- Associated Press - Friday, February 12, 2016

OMAHA, Neb. (AP) - A white Lincoln landlord has been slow to respond to all of his tenants, regardless of their race and nationality, the Nebraska Supreme Court said Friday in a ruling reversing a housing discrimination order.

Lionel Simeus, a native of Haiti, accused Ryan Reinke of discrimination for failing to make timely repairs, entering Simeus’ apartment without notice while he was sleeping, turning off his power, ignoring his calls and refusing to speak to the tenant face to face.

Simeus said Reinke told him: “I don’t want to deal with you foreigners.”

The Lincoln Commission on Human Rights found in favor of Simeus and ordered the landlord’s company, RGR Co., to pay a civil penalty of $2,000, Simeus’ $100 moving costs, return his $385 security deposit and pay the tenant $3,500 for pain and suffering. A Lancaster County District Court upheld the commission’s order in late 2014.

But Reinke argued he has many tenants needing repairs, that he often enters tenants’ apartments without notice and that he did not cause the power to Simeus’ apartment to be cut. He denied saying he didn’t want to deal with foreigners, and asserted he only rolled up his car window as Simeus tried to speak to him because he was on a cellphone call.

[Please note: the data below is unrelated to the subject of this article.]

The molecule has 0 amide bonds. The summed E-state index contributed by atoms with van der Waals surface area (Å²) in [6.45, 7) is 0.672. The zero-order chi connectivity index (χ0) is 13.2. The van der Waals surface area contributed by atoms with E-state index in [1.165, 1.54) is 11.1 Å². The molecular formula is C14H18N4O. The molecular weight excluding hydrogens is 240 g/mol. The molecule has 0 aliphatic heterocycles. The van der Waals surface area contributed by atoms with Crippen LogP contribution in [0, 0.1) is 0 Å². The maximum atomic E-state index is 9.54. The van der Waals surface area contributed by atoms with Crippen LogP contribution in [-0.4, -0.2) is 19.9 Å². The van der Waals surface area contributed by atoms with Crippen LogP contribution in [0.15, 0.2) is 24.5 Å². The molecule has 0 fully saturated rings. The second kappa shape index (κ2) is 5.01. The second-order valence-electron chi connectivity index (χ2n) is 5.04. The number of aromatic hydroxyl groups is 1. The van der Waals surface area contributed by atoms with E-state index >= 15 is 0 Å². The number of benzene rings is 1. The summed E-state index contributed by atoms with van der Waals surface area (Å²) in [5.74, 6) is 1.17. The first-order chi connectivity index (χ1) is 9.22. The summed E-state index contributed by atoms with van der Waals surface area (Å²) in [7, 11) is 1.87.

“Given the totality of the evidence contained in the record … we determine that the commission did not prove that RGR’s proffered reasons were false, nor did the commission prove that discrimination was RGR’s real reason for its actions,” Justice Lindsey Miller-Lerman wrote for the high court on Friday.

Reinke’s attorney, Melanie Whittamore-Mantzios, said Friday that Simeus was a difficult tenant and that Reinke never discriminated against him. She also takes issue with the perception that Reinke treats his tenants poorly.

“I would say that he’s got a lot to do. He tries his best,” she said.

Lincoln City Attorney Jeffery Kirkpatrick said he felt his office had presented sufficient proof of discrimination by Reinke.

“Frankly, if we thought that this was just a slum lord who treats everyone poorly, we wouldn’t have brought the case,” Kirkpatrick said.

Reinke was cited by the Nebraska Equal Opportunity Commission in a 2010 complaint accusing him of discriminating against two Iraqi renters. That lawsuit was dismissed in 2013 because of problems coordinating evidence and witnesses.

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This story has been corrected to show the tenant’s last name is Simeus, not Siemens.

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